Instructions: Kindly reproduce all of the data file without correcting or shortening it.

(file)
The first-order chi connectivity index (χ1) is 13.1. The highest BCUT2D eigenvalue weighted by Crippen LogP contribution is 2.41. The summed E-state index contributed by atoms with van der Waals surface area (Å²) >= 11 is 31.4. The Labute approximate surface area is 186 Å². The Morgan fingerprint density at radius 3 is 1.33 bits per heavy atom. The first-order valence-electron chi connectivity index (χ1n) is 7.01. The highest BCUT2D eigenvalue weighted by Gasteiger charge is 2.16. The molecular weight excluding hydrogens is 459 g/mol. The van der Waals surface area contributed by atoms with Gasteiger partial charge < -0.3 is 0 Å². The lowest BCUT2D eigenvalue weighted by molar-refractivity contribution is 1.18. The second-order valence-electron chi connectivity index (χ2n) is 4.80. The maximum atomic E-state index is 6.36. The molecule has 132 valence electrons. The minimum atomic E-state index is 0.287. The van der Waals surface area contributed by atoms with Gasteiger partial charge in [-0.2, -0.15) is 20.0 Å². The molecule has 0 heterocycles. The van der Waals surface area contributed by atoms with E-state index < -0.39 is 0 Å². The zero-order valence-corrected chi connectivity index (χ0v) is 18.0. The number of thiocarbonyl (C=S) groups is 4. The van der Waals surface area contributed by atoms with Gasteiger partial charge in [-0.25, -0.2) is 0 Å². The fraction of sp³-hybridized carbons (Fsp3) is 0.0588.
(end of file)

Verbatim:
The first-order chi connectivity index (χ1) is 13.1. The highest BCUT2D eigenvalue weighted by Crippen LogP contribution is 2.41. The summed E-state index contributed by atoms with van der Waals surface area (Å²) >= 11 is 31.4. The Labute approximate surface area is 186 Å². The Morgan fingerprint density at radius 3 is 1.33 bits per heavy atom. The first-order valence-electron chi connectivity index (χ1n) is 7.01. The highest BCUT2D eigenvalue weighted by Gasteiger charge is 2.16. The molecular weight excluding hydrogens is 459 g/mol. The van der Waals surface area contributed by atoms with Gasteiger partial charge < -0.3 is 0 Å². The lowest BCUT2D eigenvalue weighted by molar-refractivity contribution is 1.18. The second-order valence-electron chi connectivity index (χ2n) is 4.80. The maximum atomic E-state index is 6.36. The molecule has 132 valence electrons. The minimum atomic E-state index is 0.287. The van der Waals surface area contributed by atoms with Gasteiger partial charge in [-0.2, -0.15) is 20.0 Å². The molecule has 0 heterocycles. The van der Waals surface area contributed by atoms with E-state index < -0.39 is 0 Å². The zero-order valence-corrected chi connectivity index (χ0v) is 18.0. The number of thiocarbonyl (C=S) groups is 4. The van der Waals surface area contributed by atoms with Gasteiger partial charge in [-0.25, -0.2) is 0 Å². The fraction of sp³-hybridized carbons (Fsp3) is 0.0588.